Strategic Plan or Strategic Planning?
How many of you have had life go exactly according to plan? Perhaps you had a vision board or created a timeline in your mind of when major life events were going to happen (graduate, get married, be a rockstar, maybe have kids, be the first person to fly to Mars, become a wildly successful entrepreneur, befriend a snow leopard, you know, the basics). At least for me, only one of those actually happened when I planned, and honestly, that was probably more by coincidence.
Plans are needed so we know where we want to go, to guide our decisions, and to help when we start wandering off too far. However, the idea that “strategic plans” are all you need to lead your organization to success is a fallacy. As this Harvard Business Review article discusses, the process of planning is oftentimes more important than the plan itself. Winston Churchill once said, “Plans are of little importance, but planning is essential.” I think he also said, “Remember, gentlemen, it's not just France we are fighting for, it's Champagne!” While I enjoy that spirit, for the purposes of today’s conversation, I think we’ll focus on the former.
How We Used to Approach Strategic Plans
When we think about strategic planning, we may picture the executive team or board members all gathered in a room where whiteboards abound. They hunker in for a day or two and the output is then a singular document that can be used to communicate the goals of the organization and how they plan to reach them. It used to be that strategic planning was done every 3-5 years, but our competitive environment isn’t what it used to be. With the rapid pace of change and technological advancements, depending on the nature of your business, that may need to be pared down to every 1-3 years (or even more frequent!). What you planned for 5 years out may already be bypassed technologically by year two.
Now you may be asking yourself, “If things rarely ever go according to plan, am I just wasting my time creating a strategic plan?” Absolutely not! The process of strategic planning is the key.
A New Way of Thinking
To build on the pillars outlined in the above referenced HBR article, planning creates your guideposts and the conversation it elicits helps encourage healthy debate rather than simply having a surround sound of “yes” men and women. This is critical to enable the organization to consider multiple perspectives and to build upon ideas as the team paints a picture of its future. A strategic direction will still be your beacon, but it must also be realized that the strategic plan itself is a constant work-in-progress. Maintaining flexibility in how to move forward in that strategic direction allows the organization to reassess and react quickly to a world that rudely keeps changing (as if the world completely ignored the plans we were trying to create in the first place!).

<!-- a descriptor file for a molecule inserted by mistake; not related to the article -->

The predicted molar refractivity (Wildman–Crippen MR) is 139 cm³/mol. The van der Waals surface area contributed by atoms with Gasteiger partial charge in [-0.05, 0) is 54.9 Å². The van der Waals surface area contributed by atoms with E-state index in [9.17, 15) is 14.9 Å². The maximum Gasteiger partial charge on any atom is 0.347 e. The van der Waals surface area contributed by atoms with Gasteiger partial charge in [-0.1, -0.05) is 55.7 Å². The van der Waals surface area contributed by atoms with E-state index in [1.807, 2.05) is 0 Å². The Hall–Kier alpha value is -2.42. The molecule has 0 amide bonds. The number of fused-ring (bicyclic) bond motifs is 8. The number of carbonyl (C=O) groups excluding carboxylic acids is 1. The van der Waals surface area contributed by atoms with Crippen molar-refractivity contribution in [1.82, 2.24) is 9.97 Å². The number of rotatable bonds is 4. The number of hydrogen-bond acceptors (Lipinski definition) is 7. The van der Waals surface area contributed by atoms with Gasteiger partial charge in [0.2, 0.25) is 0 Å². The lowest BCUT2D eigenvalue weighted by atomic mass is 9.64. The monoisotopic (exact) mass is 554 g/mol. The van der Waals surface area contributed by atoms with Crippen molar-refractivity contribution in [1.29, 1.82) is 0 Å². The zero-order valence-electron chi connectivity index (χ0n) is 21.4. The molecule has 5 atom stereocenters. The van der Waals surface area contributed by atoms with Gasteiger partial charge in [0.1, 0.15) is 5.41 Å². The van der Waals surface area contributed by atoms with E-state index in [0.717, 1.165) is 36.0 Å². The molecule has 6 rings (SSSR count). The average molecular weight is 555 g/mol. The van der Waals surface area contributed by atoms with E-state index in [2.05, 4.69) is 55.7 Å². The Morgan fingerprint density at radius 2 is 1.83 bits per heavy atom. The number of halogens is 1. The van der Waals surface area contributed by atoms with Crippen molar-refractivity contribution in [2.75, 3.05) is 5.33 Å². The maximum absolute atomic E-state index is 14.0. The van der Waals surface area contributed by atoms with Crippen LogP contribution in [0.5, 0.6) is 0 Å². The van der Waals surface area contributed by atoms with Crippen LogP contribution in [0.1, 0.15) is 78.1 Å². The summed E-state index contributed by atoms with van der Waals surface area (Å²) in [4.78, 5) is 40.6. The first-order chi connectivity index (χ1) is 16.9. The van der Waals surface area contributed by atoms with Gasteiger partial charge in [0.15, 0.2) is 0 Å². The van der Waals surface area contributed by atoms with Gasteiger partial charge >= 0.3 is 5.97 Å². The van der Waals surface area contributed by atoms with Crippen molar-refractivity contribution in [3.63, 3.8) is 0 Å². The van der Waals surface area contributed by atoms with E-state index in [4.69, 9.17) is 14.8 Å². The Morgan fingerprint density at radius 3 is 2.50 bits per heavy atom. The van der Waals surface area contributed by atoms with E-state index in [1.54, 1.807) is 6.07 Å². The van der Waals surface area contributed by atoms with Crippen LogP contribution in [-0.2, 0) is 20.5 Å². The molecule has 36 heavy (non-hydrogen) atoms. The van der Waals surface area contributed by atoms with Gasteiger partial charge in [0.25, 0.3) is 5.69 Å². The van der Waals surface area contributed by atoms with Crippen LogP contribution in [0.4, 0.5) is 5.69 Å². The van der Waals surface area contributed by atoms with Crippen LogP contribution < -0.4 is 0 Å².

While strategic planning is high-level and sets aspirational goals to motivate and guide the organization, tactical plans are then broken out to create actionable step-by-step plans and intermediate success metrics to measure your progress toward that beacon. Keeping these tactical plans nimble allows your organization to stay agile and adjust quickly to changing circumstances while maintaining the overall objective and not throwing the strategic plan out the window.
With so much to consider in conducting effective strategic planning, how can you actually do it? Sometimes strategic planning discussions are handled strictly in-house; however, there can be a benefit to bringing in a neutral third-party to act as a facilitator. Benefits of this outside voice can include:
Questioning underlying assumptions that may or may not be valid
Ensuring time is planned for each perspective to be shared and vetted while also keeping the process moving forward
Providing a new perspective and an inquisitive nature
Keeping communication lines open throughout the session among all participants
Plus, they may be able to continue with your organization by providing consultation on making such goals actionable through project management plan development
Interested? We can help! Key Elements Consulting can partner with your organization’s leadership in analyzing where you are and where you want to go by utilizing a variety of techniques including SWOT, gap analysis and facilitated planning discussions. Contact Key Elements Consulting today to discuss how we can partner with you on your strategic planning initiatives!